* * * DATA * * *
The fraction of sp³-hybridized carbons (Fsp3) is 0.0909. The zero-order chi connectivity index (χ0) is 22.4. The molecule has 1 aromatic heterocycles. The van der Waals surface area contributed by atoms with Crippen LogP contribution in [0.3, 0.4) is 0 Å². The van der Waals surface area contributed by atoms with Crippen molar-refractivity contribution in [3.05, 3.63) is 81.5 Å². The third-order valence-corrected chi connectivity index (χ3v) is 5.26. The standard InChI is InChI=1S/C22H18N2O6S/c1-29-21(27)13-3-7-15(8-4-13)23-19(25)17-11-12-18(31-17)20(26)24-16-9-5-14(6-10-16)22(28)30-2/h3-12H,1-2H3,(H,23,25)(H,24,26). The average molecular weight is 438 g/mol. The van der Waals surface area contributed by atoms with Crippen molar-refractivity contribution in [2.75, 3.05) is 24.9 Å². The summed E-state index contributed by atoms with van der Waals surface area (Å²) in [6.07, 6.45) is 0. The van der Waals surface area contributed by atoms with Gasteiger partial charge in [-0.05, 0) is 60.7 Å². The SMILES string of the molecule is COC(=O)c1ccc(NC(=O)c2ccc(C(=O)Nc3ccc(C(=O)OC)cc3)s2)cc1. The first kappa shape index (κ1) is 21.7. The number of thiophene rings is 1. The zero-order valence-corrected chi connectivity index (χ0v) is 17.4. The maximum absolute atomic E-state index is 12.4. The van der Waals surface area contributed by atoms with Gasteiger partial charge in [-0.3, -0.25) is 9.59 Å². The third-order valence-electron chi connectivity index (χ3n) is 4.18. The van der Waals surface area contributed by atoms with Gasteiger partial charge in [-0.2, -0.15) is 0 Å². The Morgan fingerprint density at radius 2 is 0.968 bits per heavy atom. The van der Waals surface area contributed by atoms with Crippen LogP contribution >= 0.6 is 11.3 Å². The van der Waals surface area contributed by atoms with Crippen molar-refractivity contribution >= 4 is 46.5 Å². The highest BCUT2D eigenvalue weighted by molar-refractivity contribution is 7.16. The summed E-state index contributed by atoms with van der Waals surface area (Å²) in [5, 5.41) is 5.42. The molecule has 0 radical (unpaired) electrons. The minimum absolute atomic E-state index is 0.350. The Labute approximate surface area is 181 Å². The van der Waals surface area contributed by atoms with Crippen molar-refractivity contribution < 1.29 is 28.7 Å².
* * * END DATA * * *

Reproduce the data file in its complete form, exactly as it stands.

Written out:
The fraction of sp³-hybridized carbons (Fsp3) is 0.0909. The zero-order chi connectivity index (χ0) is 22.4. The molecule has 1 aromatic heterocycles. The van der Waals surface area contributed by atoms with Crippen LogP contribution in [0.3, 0.4) is 0 Å². The van der Waals surface area contributed by atoms with Crippen molar-refractivity contribution in [3.05, 3.63) is 81.5 Å². The third-order valence-corrected chi connectivity index (χ3v) is 5.26. The standard InChI is InChI=1S/C22H18N2O6S/c1-29-21(27)13-3-7-15(8-4-13)23-19(25)17-11-12-18(31-17)20(26)24-16-9-5-14(6-10-16)22(28)30-2/h3-12H,1-2H3,(H,23,25)(H,24,26). The average molecular weight is 438 g/mol. The van der Waals surface area contributed by atoms with Crippen molar-refractivity contribution in [2.75, 3.05) is 24.9 Å². The summed E-state index contributed by atoms with van der Waals surface area (Å²) in [6.07, 6.45) is 0. The van der Waals surface area contributed by atoms with Gasteiger partial charge in [-0.05, 0) is 60.7 Å². The SMILES string of the molecule is COC(=O)c1ccc(NC(=O)c2ccc(C(=O)Nc3ccc(C(=O)OC)cc3)s2)cc1. The first kappa shape index (κ1) is 21.7. The number of thiophene rings is 1. The zero-order valence-corrected chi connectivity index (χ0v) is 17.4. The maximum absolute atomic E-state index is 12.4. The van der Waals surface area contributed by atoms with Gasteiger partial charge in [-0.3, -0.25) is 9.59 Å². The third-order valence-electron chi connectivity index (χ3n) is 4.18. The van der Waals surface area contributed by atoms with Gasteiger partial charge in [-0.2, -0.15) is 0 Å². The Morgan fingerprint density at radius 2 is 0.968 bits per heavy atom. The van der Waals surface area contributed by atoms with Crippen LogP contribution >= 0.6 is 11.3 Å². The van der Waals surface area contributed by atoms with Crippen molar-refractivity contribution >= 4 is 46.5 Å². The highest BCUT2D eigenvalue weighted by molar-refractivity contribution is 7.16. The summed E-state index contributed by atoms with van der Waals surface area (Å²) in [5, 5.41) is 5.42. The molecule has 0 radical (unpaired) electrons. The minimum absolute atomic E-state index is 0.350. The Labute approximate surface area is 181 Å². The van der Waals surface area contributed by atoms with Crippen molar-refractivity contribution < 1.29 is 28.7 Å².